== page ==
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Late Night Thoughts on Listening to Mahler's Ninth Symphony (1983)

di Lewis Thomas

UtentiRecensioniPopolaritàMedia votiCitazioni
711523,744 (3.92)68
This magnificent collection of essays by scientist and National Book Award-winning writer Lewis Thomas remains startlingly relevant for today's world. Luminous, witty, and provocative, the essays address such topics as "The Attic of the Brain," "Falsity and Failure," "Altruism," and the effects the federal government's virtual abandonment of support for basic scientific research will have on medicine and science. Profoundly and powerfully, Thomas questions the folly of nuclear weaponry, showing that the brainpower and money spent on this endeavor are needed much more urgently for the basic science we have abandoned--and that even medicine's most advanced procedures would be useless or insufficient in the face of the smallest nuclear detonation. And in the title essay, he addresses himself with terrifying poignancy to the question of what it is like to be young in the nuclear age. "If Wordsworth had gone to medical school, he might have produced something very like the essays of Lewis Thomas."--TIME "No one better exemplifies what modern medicine can be than Lewis Thomas."--The New York Times Book Review… (altro)
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Mostra 5 di 5
Por lo visto no aprendo. A pesar de que el anterior (y único hasta ahora) libro del autor no me gustó nada, como me compré dos en el VIPS tenía que leerlo.
No es que el libro sea malo. Pero trata temas que no me interesan. No son grandes logros científicos, ni puntos de vista que hagan pensar, ni asuntos que conciernan a todo el mundo. Es como pedirle a un oficinista gris que escriba su opinión sobre la tecnología y publicarla. No sería interesante. ( )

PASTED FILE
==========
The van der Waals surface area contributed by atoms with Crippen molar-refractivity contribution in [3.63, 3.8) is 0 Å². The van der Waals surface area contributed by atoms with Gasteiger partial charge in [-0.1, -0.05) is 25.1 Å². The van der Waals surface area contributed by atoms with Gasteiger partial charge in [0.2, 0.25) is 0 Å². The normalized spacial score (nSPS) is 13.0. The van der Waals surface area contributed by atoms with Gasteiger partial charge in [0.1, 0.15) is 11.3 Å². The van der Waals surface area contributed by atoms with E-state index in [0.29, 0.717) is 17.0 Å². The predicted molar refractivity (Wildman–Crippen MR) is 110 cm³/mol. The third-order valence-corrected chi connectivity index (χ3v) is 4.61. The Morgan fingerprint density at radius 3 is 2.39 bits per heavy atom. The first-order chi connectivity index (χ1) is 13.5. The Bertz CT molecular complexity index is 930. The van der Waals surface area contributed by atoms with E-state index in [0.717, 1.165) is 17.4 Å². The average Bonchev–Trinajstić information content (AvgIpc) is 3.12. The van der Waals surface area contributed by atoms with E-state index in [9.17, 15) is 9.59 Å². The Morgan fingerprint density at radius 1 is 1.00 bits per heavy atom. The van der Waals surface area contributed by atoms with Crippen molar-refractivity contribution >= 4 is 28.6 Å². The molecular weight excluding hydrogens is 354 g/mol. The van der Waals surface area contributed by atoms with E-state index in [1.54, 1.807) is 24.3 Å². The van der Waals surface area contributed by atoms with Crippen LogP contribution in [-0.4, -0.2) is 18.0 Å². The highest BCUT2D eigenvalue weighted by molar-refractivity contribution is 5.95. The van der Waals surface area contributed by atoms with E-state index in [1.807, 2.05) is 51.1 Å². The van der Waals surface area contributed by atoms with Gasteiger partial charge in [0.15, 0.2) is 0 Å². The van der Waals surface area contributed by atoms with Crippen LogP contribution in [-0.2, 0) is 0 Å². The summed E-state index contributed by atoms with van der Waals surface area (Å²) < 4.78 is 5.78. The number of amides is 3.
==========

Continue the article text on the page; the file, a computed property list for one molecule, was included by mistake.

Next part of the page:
Remocpi | Apr 22, 2020 |
I always enjoy Lewis Thomas' writing, although this one is quite dated. Most of his late night thoughts are touched by the threat of nuclear war. Unfortunately, some of his concerns are still valid 30 years later. ( )
  SylviaC | Mar 7, 2013 |
A bit disappointing. With an average length of seven pages, I would not call these essays, and most are mere observations or snippets of knowledge, without discussion in depth, which would have interested me more. As a result, the book also appears dated. ( )
  edwinbcn | Oct 7, 2010 |
This is an Interesting collection of essays. Some are relevant and thought-provoking for today. Others were a bit dated and too focused on the build-up of nuclear weapons. The author's voice is down to earth and approachable, yet authoritative and experienced. ( )
  gwendolyndawson | Mar 29, 2008 |
More provocative essays on science and society by Lewis Thomas, the master of the genre. ( )
  burnit99 | Feb 23, 2007 |
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This magnificent collection of essays by scientist and National Book Award-winning writer Lewis Thomas remains startlingly relevant for today's world. Luminous, witty, and provocative, the essays address such topics as "The Attic of the Brain," "Falsity and Failure," "Altruism," and the effects the federal government's virtual abandonment of support for basic scientific research will have on medicine and science. Profoundly and powerfully, Thomas questions the folly of nuclear weaponry, showing that the brainpower and money spent on this endeavor are needed much more urgently for the basic science we have abandoned--and that even medicine's most advanced procedures would be useless or insufficient in the face of the smallest nuclear detonation. And in the title essay, he addresses himself with terrifying poignancy to the question of what it is like to be young in the nuclear age. "If Wordsworth had gone to medical school, he might have produced something very like the essays of Lewis Thomas."--TIME "No one better exemplifies what modern medicine can be than Lewis Thomas."--The New York Times Book Review

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